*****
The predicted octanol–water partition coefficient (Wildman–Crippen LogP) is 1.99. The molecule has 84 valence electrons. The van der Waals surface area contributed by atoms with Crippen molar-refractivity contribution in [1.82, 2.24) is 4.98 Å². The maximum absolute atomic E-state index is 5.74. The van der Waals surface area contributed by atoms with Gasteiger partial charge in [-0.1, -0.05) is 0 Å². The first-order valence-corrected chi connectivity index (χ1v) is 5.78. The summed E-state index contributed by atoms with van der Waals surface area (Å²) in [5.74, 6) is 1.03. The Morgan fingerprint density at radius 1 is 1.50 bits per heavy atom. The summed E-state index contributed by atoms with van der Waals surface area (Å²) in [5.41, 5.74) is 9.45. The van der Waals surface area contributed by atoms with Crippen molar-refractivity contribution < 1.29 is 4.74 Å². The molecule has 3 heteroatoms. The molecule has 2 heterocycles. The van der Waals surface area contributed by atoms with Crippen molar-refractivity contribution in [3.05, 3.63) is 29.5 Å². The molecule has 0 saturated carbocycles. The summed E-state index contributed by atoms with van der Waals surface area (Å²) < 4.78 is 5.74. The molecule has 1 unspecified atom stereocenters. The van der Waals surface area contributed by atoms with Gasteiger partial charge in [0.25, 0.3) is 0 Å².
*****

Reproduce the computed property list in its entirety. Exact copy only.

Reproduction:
The predicted octanol–water partition coefficient (Wildman–Crippen LogP) is 1.99. The molecule has 84 valence electrons. The van der Waals surface area contributed by atoms with Crippen molar-refractivity contribution in [1.82, 2.24) is 4.98 Å². The maximum absolute atomic E-state index is 5.74. The van der Waals surface area contributed by atoms with Gasteiger partial charge in [-0.1, -0.05) is 0 Å². The first-order valence-corrected chi connectivity index (χ1v) is 5.78. The summed E-state index contributed by atoms with van der Waals surface area (Å²) in [5.74, 6) is 1.03. The Morgan fingerprint density at radius 1 is 1.50 bits per heavy atom. The summed E-state index contributed by atoms with van der Waals surface area (Å²) in [5.41, 5.74) is 9.45. The van der Waals surface area contributed by atoms with Crippen molar-refractivity contribution < 1.29 is 4.74 Å². The molecule has 3 heteroatoms. The molecule has 2 heterocycles. The van der Waals surface area contributed by atoms with Crippen molar-refractivity contribution in [3.05, 3.63) is 29.5 Å². The molecule has 0 saturated carbocycles. The summed E-state index contributed by atoms with van der Waals surface area (Å²) < 4.78 is 5.74. The molecule has 1 unspecified atom stereocenters. The van der Waals surface area contributed by atoms with Gasteiger partial charge in [0.25, 0.3) is 0 Å².